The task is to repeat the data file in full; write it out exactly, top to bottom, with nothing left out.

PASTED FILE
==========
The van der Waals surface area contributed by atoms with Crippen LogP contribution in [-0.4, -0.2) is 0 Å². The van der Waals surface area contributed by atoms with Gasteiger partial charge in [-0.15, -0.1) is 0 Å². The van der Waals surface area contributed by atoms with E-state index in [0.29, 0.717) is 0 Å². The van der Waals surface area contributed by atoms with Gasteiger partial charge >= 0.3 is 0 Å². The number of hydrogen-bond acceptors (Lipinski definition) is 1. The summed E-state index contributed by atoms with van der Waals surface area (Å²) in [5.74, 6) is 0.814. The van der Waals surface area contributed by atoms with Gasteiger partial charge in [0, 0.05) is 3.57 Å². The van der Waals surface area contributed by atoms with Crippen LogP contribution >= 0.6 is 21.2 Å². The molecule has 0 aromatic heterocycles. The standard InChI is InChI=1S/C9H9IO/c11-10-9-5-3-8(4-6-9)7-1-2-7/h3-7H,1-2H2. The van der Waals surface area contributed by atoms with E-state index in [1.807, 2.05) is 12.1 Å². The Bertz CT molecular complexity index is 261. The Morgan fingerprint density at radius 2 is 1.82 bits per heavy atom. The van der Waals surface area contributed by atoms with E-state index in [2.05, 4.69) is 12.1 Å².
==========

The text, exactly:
The van der Waals surface area contributed by atoms with Crippen LogP contribution in [-0.4, -0.2) is 0 Å². The van der Waals surface area contributed by atoms with Gasteiger partial charge in [-0.15, -0.1) is 0 Å². The van der Waals surface area contributed by atoms with E-state index in [0.29, 0.717) is 0 Å². The van der Waals surface area contributed by atoms with Gasteiger partial charge >= 0.3 is 0 Å². The number of hydrogen-bond acceptors (Lipinski definition) is 1. The summed E-state index contributed by atoms with van der Waals surface area (Å²) in [5.74, 6) is 0.814. The van der Waals surface area contributed by atoms with Gasteiger partial charge in [0, 0.05) is 3.57 Å². The van der Waals surface area contributed by atoms with Crippen LogP contribution >= 0.6 is 21.2 Å². The molecule has 0 aromatic heterocycles. The standard InChI is InChI=1S/C9H9IO/c11-10-9-5-3-8(4-6-9)7-1-2-7/h3-7H,1-2H2. The van der Waals surface area contributed by atoms with E-state index in [1.807, 2.05) is 12.1 Å². The Bertz CT molecular complexity index is 261. The Morgan fingerprint density at radius 2 is 1.82 bits per heavy atom. The van der Waals surface area contributed by atoms with E-state index in [2.05, 4.69) is 12.1 Å².